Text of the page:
The Unfinished Business of Kildare Dobbs
The Thirty-Minute Break-up
by Kenneth L. Warner
“The geese are back,” she said.
“Yes,” he replied in an uninterested way. “Every year at this time.”
They sat stiffly across from each other in music that was loud, speaking with voices that were not and tried to keep from fading into the soft greens and paneled oak wood that was the restaurant.
They had been apart now for almost two months, ever since Kildare Dobbs had left her at midnight sleeping in her apartment to go down to Torb’s for a night-cap.
Instead of just drinking a late-night beer, he had ended up drunk and banging Jamie, the waitress with the too-wide space between her teeth, against the hood of his Ford truck.
That wouldn’t have been quite so bad in and of itself except that three of the girls from Marsha’s office had watched the spectacle and then told her the next morning in the break room at work.
Things had not been good between them since. This time, Marsha really did fuck half the town in her remorse and she had tried to hurt Dobbs as much as he had hurt her.
They talked first about her dangling earrings that glistened with the dancing candlelight against her dark tanned skin, then about the dubious quality of the almost room temperature beer that came from the failing tap system in the bar.
Silence broke the repeated attempts at small bits of conversation, and for a moment they found themselves staring out at the shimmering lake water made jewel-like by the setting sun.
After a while though, she tried to really talk.
“But you know,” she broke into his thoughts with a voice showing the slightest signs of a repeated loosening of (with?) warm ale, “You never told me, so how could I know?”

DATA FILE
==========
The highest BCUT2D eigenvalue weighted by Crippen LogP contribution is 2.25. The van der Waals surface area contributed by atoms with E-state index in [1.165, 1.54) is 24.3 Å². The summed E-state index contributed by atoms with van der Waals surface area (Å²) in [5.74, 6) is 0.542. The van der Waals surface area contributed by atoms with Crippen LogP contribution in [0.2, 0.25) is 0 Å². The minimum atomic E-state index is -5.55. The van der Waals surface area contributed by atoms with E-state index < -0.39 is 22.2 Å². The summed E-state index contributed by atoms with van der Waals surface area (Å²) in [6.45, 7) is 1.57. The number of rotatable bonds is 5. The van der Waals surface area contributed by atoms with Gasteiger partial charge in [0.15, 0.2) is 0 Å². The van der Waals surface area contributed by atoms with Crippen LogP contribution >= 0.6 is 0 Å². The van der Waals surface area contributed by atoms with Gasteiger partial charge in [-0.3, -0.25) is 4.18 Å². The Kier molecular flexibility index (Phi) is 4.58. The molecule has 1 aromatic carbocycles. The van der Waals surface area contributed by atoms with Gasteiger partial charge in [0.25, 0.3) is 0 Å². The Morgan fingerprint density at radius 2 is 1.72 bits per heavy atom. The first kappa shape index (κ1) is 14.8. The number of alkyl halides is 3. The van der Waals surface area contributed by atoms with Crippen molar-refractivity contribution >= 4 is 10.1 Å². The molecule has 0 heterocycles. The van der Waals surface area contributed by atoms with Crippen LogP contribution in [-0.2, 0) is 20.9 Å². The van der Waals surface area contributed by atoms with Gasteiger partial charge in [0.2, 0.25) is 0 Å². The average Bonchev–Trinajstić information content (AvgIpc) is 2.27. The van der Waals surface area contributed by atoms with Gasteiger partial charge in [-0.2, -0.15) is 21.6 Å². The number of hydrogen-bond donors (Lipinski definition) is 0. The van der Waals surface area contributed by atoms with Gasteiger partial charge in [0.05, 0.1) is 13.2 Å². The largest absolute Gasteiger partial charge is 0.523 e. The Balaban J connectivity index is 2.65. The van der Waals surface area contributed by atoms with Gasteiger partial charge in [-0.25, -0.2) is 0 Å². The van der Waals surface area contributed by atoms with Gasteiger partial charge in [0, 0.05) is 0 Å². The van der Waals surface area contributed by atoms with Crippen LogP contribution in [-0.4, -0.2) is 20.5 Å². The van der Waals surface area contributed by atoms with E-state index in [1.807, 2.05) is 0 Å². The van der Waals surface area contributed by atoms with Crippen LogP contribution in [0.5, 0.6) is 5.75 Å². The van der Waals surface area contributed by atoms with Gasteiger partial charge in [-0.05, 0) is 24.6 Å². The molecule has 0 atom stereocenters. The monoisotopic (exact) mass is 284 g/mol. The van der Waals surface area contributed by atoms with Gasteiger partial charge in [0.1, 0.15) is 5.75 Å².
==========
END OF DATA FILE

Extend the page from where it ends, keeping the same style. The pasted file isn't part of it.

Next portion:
Kildare Dobbs first glanced at his watch and saw it was 4:35. “Dammit,” he thought, “This is going to take fucking forever if she wants to start this talk shit.”
He looked desperately around for something to fix his eyes on so as to be able to avoid locking them with hers and he smiled at an imagined friend at the other side of the polished wooden bar. He hadn’t told her because he knew it would be the end. And of all things, he didn’t want the end of anything, let alone her.
There had been too many endings in the last year.
“But you never asked,” he said. “You never even once asked how I really felt. That would have been all it took, you know. I just don’t see myself on the banks of the Seine at this point in my life.”
As an afterthought laden with beer he added, “It’s a shame you couldn’t have kept your legs together as tightly as you did your lips.”
She shot back a hard stare that softened now because they weren’t lovers anymore so it didn’t matter. She still wanted to hurt him a little though, so she told him in a coy, almost virginal way, that she loved him.
“I really do love you, you know. And, even if you don’t want to go,” she continued, “I would even marry you now if...” and she reflected for effect. Then said, “No, I could never marry you now, because you don’t really want anything.”
He bristled at her trying to stab him in the heart so early in the evening.
Kildare Dobbs and Marsha had been lovers ever since the night of her father’s funeral when, with her broken with grief, he had driven her out here by the lake to try and cheer her up. Making love on the beach against the hard rocks had been the start their relationship – and also some of the best sex Kildare Dobbs had ever had.
It had been the beginning of something else, too.
Her father had left her $250,000, and she wanted to use it to take Kildare Dobbs on a trip to France, Europe, maybe even around the world so that he could write his book and they could get away from the small town that, according to her, suffocated dreams like putting a plastic grocery bag over your head.